Why are people calling these "rules"?? I took them as "understandings" between people in a relationship, and for some of them just a smart, decent way of doing relationships in general.
If I reworded #1 as "All the rules in the world won't matter if you're not committed to respecting your partner by not crossing agreed-upon boundaries without prior discussion" would anyone have a problem with it?
Or #6. I don't even have to reword that one much: "Respect your partner, communicate, act with kindness and compassion". How is that a bad thing??
#2: "Don't put up with a partner who disrespects you/your relationships/your other commitments" Haven't there been TONS of threads around here about standing up for what's important to you in a relationship and not letting another person dictate the terms? Isn't this alluding to that??
I think perhaps there's too much focus on the restrictive aspects of these statements and not enough on the meaning behind them
Originally Posted by nycindie
But for me it can't work if, for the long-term, it isn't just as important to my guy to consider my feelings, needs, and goals, as it is to consider his primary partner's, though of course our needs will naturally be different.
What if your feelings, needs, and goals are considered JUST as important, but he can't ACT on them because he's financially entangled with his primary, but not financially entangled with you? Are you going to dump him because he has to make decisions about money, for instance, like how much to spend for dates and vacations, jointly?? CONSIDERATION isn't the same as bringing things to fruition.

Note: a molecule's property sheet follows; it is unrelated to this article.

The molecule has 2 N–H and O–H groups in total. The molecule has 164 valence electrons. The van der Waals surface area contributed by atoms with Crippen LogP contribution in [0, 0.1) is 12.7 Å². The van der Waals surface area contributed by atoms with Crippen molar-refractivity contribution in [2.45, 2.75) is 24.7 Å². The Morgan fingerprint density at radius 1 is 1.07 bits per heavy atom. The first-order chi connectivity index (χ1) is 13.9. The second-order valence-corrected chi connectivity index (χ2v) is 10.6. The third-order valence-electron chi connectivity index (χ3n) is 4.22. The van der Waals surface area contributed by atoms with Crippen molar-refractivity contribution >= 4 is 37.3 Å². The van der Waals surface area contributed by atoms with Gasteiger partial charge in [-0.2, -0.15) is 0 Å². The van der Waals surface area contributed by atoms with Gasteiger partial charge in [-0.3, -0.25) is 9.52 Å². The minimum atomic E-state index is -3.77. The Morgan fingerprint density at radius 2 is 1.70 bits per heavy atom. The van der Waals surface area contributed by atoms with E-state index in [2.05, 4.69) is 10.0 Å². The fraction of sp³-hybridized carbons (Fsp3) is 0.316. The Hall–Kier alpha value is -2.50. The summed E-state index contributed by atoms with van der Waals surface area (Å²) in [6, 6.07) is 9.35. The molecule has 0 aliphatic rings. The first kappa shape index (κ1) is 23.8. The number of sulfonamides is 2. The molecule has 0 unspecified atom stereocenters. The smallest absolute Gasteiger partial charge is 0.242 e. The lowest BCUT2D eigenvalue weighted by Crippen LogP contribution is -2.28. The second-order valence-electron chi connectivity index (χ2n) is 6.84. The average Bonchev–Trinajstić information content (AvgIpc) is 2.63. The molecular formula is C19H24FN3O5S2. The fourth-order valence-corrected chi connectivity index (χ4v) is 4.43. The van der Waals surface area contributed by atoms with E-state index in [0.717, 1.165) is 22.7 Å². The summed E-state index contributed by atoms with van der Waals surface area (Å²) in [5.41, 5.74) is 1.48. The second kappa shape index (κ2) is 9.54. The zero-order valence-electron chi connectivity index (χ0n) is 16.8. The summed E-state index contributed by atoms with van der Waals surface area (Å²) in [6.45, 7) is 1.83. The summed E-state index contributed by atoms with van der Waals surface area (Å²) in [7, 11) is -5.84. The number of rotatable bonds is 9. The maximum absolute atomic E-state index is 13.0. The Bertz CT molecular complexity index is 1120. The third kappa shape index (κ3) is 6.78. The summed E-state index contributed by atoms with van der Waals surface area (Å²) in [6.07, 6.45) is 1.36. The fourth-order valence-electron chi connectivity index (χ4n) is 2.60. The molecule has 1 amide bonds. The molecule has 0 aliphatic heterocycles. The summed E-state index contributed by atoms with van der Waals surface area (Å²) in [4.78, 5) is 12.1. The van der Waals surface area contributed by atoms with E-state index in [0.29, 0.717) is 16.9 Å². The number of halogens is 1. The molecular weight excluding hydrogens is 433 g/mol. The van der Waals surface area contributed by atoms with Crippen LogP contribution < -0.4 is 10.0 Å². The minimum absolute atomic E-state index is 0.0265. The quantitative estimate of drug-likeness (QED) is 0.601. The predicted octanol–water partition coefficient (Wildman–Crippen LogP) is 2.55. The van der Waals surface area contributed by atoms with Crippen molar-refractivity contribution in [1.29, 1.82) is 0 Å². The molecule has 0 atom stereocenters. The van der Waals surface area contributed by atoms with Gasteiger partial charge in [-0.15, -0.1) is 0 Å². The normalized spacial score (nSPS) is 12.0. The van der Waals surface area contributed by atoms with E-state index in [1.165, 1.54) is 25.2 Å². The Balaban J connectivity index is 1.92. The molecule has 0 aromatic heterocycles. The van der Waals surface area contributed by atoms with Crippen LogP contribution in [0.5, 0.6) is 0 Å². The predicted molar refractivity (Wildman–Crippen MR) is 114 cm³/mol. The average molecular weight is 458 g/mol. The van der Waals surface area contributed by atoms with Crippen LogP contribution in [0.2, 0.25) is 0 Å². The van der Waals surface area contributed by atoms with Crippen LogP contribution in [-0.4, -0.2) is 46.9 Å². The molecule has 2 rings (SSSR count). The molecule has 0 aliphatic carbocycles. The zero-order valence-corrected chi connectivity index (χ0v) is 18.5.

I couldn't be with someone with these kinds of rules with their spouse or primary partner because... I matter.
So, by this logic, because I agree with a lot of these (if not word for word, then at least the reasoning behind them) TGIB...doesn't matter? I'm sure he'd be amazed to learn that. It's one thing to say "it doesn't work for me". Fine, it doesn't work for you. No one's forcing you into it. But (and this does NOT apply just to nycindie) STOP with the condescending, judgmental, "if people have relationship hierarchies then they're automatically not treating their non-primary partners well" assumptions. Everyone matters. Everyone here is clear on that. I kind of thank Whoever that this couple has their understandings and expectations so clearly realized so they can be honest and upfront with potential partners and therefore respect the new person enough to give them the information they need to make the best decision for themselves about whether or not they want to get involved!
Annabel, what you said about "primary relationship communication" gave MC pause also, and he and I talked about it. I took the "if ever" as "depending on the type of secondary relationship" because there ARE differences. There's differences between the secondary you only talk to once or twice a week and the one who's only a shared bank account away from being a co-primary. And yes, I agree with what you said about "sacred". It's not a word I'd use for myself much, but I took the point to be "remember that you don't get to put your primary relationship aside for the fun of a new one, just because you've been together so long and know each other so well". There may be an awful lot of people who treat secondaries shoddily in favor of a primary, but there's a lot of people who treat their primaries poorly in favor of a secondary as well. I'm probably seeing the more positive aspects because those speak to the way I "practice" poly, while others might see the negative sides more because of their own experiences.